Around noon Wednesday, Missouri football coach Barry Odom joked about his impending introduction to the Southeastern Conference media days by conference commissioner Greg Sankey.
Most of the other coaches have championships and victories for Sankey to promote during such introductions. Not Odom, the first-year head coach of the Tigers.
At the time, few outside of Odom and athletic director Mack Rhoades knew about the conversation they’d had the previous evening, the one in which Rhoades told Odom, the coach he had hired just eight months earlier, that he had accepted the Baylor athletic director job.
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Want a sign of Odom’s coolness under pressure, and that he could be about the best thing Missouri athletics has going for it right now? He held court for nearly an hour engaging reporters on all matters Mizzou — the team, the November protests over racial issues, his debut in the nation’s most rugged conference and replacing Gary Pinkel — without dropping the slightest hint about the athletic department’s rupture.
The three players who accompanied Odom — tight end Sean Culkin, defensive end Charles Harris and linebacker Michael Scherer — had no idea about Rhoades’ departure; neither did the group of administrators who traveled to Alabama with the Tigers.
The athletes were making the rounds with radio and television interviews when the news broke. They found out the same way most did: on their cellphones, in the moment.
So they wound up sharing a day that was supposed to be about them and their teammates with the events on campus. For Scherer, the experience was a flashback to his brother’s wedding last week, when he fielded a barrage of “What’s going on at Mizzou?” questions from friends and family.
“I could definitely deal with not having to answer questions … about this kind of stuff,” Scherer said. “I’d rather not deal with those.”
But, and this really is the most honest response an athlete can provide:
“What are you going to do about it?” Scherer said. “I can’t do anything to change it; nobody here can do anything to change what’s happening. You just have to keep moving forward like nothing’s wrong, like nothing has changed. I’m going to show up tomorrow morning for workouts and work out. Nothing’s going to change because someone’s gone.”
Correct. Culkin said his responsibility is to perform the best he can on Saturdays. Harris wasn’t sure how to respond. Nobody had much time to process the news.
The timing was lousy as Rhoades upstaged Missouri’s moment. Alabama and Arkansas, with glib coach Bret Bielema, were the morning offerings, leaving Missouri and Kentucky in the post-lunch positions. Would anybody be around to hear the Wildcats’ Mark Stoops and Odom?
Well, yes. After the Rhoades story broke, there was no shortage of inquisitors, and a small pack of reporters followed Odom from interview to interview.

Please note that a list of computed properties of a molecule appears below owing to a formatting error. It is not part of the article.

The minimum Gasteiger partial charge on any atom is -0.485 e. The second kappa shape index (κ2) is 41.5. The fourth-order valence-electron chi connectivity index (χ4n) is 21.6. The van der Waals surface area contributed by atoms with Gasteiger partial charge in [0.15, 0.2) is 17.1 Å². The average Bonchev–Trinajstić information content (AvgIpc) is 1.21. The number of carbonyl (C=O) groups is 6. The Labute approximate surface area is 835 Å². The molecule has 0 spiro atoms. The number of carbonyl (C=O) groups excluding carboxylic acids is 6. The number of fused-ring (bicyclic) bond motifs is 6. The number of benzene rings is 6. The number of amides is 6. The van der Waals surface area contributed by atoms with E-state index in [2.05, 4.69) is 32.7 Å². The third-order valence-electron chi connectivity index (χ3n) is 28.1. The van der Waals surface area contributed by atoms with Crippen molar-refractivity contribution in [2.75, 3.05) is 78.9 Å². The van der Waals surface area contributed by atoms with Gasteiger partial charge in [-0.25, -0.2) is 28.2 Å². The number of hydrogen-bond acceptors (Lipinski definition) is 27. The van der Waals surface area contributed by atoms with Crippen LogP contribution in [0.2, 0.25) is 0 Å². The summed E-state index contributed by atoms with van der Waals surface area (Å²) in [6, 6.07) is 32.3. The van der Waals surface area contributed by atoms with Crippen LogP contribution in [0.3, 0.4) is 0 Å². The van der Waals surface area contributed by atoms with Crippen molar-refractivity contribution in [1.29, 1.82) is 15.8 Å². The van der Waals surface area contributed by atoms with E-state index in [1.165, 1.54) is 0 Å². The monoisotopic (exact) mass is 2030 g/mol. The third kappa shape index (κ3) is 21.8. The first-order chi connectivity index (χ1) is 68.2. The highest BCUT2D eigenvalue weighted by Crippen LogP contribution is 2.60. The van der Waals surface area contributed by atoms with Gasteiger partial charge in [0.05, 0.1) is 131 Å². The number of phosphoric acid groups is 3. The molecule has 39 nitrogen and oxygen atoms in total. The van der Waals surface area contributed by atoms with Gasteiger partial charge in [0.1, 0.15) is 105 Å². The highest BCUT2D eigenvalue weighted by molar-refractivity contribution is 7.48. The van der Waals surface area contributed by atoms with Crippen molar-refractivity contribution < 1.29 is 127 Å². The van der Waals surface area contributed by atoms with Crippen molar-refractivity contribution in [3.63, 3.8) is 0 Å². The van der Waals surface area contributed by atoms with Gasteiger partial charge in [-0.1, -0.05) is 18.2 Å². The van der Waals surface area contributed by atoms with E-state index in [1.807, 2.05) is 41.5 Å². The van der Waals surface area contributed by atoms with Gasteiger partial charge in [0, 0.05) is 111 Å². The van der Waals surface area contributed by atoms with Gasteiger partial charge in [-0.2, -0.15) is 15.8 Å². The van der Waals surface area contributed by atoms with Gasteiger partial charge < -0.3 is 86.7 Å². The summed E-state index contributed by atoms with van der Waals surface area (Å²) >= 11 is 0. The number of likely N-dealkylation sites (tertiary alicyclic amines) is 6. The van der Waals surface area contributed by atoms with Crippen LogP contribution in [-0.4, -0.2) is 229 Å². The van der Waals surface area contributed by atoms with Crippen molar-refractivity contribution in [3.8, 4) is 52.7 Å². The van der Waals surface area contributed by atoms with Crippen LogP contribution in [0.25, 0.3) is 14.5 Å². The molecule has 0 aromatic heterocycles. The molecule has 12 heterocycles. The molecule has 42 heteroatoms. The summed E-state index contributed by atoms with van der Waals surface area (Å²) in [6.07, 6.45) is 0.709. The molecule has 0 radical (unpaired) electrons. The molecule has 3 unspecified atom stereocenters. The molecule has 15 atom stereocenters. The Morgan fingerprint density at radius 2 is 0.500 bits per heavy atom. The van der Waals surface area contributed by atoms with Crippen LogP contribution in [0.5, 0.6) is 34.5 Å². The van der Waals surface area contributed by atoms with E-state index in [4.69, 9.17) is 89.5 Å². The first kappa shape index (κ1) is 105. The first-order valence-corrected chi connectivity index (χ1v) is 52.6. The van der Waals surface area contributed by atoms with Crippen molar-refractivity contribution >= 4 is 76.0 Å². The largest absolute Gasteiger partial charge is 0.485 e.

Could the news of Rhoades’ departure not have waited a day?
Before the news, Odom and his players offered strong answers to questions about the team’s expectations. Odom joins Georgia’s Kirby Smart as SEC coaching newbies, with Will Muschamp resurfacing at South Carolina.
New coaches usually get a grace period. Odom said he didn’t want one.
“We’ve got high expectations inside our offices for what we want to do this year,” Odom said. “I look at it like, if you sit there and take a breather and relax, there’s somebody waiting around the corner to knock you out.”
Odom had a good day Wednesday. He spoke confidently but without bluster about a program that’s coming off a disappointing 5-7 season and said he’ll take greater ownership in the athletic department.
“The things that we’ve done in the last eight months are going to set us up for the next 20 years,” Odom said.
They’re not the type of reference points Sankey needs for an introduction, but they were the right words for Missouri on another day in the news cycle.
Mack Rhoades timeline at Missouri
Key events at Missouri during Mack Rhoades’ 15 months on the job in Columbia:
March 9, 2015: Mizzou hires Rhoades away from same job at the University of Houston.
Nov. 7, 2015: Tigers football team announces a boycott ahead of BYU at Arrowhead Stadium.
Nov. 9, 2015: Missouri System President Tim Wolfe and MU Chancellor R. Bowen Loftin resign amid racial unrest.
Nov. 13, 2015: Football coach Gary Pinkel announces plans to retire at season’s end.
Dec. 3, 2015: Rhoades promotes defensive coordinator Barry Odom as Pinkel’s successor.
Jan. 13: Mizzou announces self-imposed sanctions on men’s basketball team amid NCAA investigation.
Jan. 28: Quarterback Maty Mauk dismissed from MU football team.
March 9: MU announces intent to retain men’s basketball coach Kim Anderson.
May 7: Softball team announces protest of investigation into coach Ehren Earleywine’s for alleged verbal abuse of players.
June 11: Baseball coach Tim Jamieson resigns after missing fourth straight NCAA postseason.
July 1: Rhoades introduces ex-Southeast Missouri coach Steve Bieser as new baseball coach.
Wednesday: Rhoades’ tenure at MU ends as he leaves Mizzou for the same job at Baylor.